Sail Date: October 2018
We chose this cruise mainly based on the itinerary but also our only previous cruise experience had been with Princess on an Alaskan cruise and we had a great time. Overall we had a wonderful trip and really didn't have any of the ... Read More
We chose this cruise mainly based on the itinerary but also our only previous cruise experience had been with Princess on an Alaskan cruise and we had a great time. Overall we had a wonderful trip and really didn't have any of the negative experiences/issues I had read about on this site. We had one of the club class mini suites which has a more central location on the ship but the main perk was the club class dining which is an area of the main dining room with expedited seating. Only having one prior cruise I don't have much to compare the room or the ship to but it was perfectly clean and didn't show any signs of advanced "wear" or "tiredness" I had read about. Now nothing is brand new, I think the ship was built in 2006, but everything looked great and all the ship's spaces were pretty cool. The bed was extremely comfortable. Embarkation/disembarkation was flawless As for our overall dining experience, the food was very good, I don't think its gonna be local restaurant "blow your mind" food but we were always happy. Full disclosure, we did not eat at the Horizon buffet, but dined mainly in the MDR and tried all the specialty restaurants. The shore excursions were all booked through princess and were wonderful, amazing places. Nothing negative to say, especially loved our tour guide in Santorini, he was hilarious. Entertainment on the ship was nothing special but again I don't have much to compare it to, but we missed one of the main shows because there was no seating left. Service was amazing as noted in previous posts Read Less
2 Helpful Votes
Sail Date: October 2018
Good deal on an excellent ship. Nice Itenary. visiting fascinating countries. Food was reasonable and the staff was always professional. Would definitely cruise with Princess again. They demonstrated great attention to the details and ... Read More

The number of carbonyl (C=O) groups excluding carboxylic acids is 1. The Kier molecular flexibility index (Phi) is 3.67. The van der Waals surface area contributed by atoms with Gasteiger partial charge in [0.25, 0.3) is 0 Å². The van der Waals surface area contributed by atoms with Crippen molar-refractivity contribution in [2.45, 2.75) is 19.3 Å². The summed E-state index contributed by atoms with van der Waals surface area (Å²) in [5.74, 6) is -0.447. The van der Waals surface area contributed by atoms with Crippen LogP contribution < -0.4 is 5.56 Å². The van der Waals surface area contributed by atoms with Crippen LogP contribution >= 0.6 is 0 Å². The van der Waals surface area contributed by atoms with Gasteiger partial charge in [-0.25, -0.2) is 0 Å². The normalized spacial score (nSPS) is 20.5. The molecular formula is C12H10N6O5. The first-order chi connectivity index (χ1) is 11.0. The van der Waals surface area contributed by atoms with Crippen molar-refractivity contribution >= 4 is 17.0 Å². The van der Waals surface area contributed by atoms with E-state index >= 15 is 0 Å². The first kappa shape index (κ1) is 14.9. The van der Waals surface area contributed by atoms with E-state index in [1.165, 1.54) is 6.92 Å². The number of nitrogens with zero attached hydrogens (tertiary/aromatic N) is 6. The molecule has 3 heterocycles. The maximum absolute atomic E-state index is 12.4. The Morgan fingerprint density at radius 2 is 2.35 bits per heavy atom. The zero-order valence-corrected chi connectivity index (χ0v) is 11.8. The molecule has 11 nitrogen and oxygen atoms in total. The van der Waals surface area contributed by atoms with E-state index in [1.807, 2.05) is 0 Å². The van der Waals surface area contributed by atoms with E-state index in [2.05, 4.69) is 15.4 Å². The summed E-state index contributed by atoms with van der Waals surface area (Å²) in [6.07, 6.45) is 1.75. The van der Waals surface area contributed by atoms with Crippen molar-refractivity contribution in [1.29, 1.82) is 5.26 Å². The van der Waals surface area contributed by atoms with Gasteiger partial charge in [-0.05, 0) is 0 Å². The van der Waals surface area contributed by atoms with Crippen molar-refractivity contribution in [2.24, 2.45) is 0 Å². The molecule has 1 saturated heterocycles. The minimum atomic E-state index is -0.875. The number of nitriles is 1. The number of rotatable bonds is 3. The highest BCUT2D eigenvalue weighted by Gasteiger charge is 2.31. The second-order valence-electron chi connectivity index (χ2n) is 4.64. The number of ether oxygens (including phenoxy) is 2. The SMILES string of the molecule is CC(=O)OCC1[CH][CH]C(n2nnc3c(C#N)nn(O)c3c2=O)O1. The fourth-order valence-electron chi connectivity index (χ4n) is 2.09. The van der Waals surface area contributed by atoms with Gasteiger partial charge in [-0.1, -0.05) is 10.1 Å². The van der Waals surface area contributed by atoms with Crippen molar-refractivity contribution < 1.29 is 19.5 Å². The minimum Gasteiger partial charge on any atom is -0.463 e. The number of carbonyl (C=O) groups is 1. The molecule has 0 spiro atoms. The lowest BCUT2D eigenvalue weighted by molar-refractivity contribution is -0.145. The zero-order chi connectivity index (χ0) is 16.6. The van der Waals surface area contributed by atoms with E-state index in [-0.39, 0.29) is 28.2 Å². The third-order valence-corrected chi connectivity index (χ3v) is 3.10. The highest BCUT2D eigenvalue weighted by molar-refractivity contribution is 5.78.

Good deal on an excellent ship. Nice Itenary. visiting fascinating countries. Food was reasonable and the staff was always professional. Would definitely cruise with Princess again. They demonstrated great attention to the details and kept their focus on the passenger. Princess personnel do a wonderful job with embarkation. The cruise begins when you get on board, Nice aptmosphere on a can well laid out boat. Ship size is excellent, not too big or small. Entertainment Director and staff are very good, enthusiastic, organized and committed to the passenger. On board games were fun and well managed. Ships entertainment was satisfactory. Generally the entertainers were good and performed great shows. The comedian was outstanding and the tigers and dancers were nicely trained and enjoyable. Dis embarcation was another strong point for Princess. It was fast, efficient and nicely managed. Excursions were well presented, fairly priced and managed very well. Service personnel were always close to answer questions or solve problems.] This was a very good experience for my wife and I we are looking forward to our next Princess Cruise. Read Less
Crown Princess Ratings
Category Editor Member
Cabins 4.5 0.0
Dining 4.0 0.0
Entertainment 4.0 0.0
Public Rooms 4.0 0.0
Fitness Recreation 4.0 0.0
Family 4.5 0.0
Shore Excursion 5.0 0.0
Enrichment 4.0 0.0
Service 4.5 0.0
Value For Money 4.0 0.0
Rates 4.0 0.0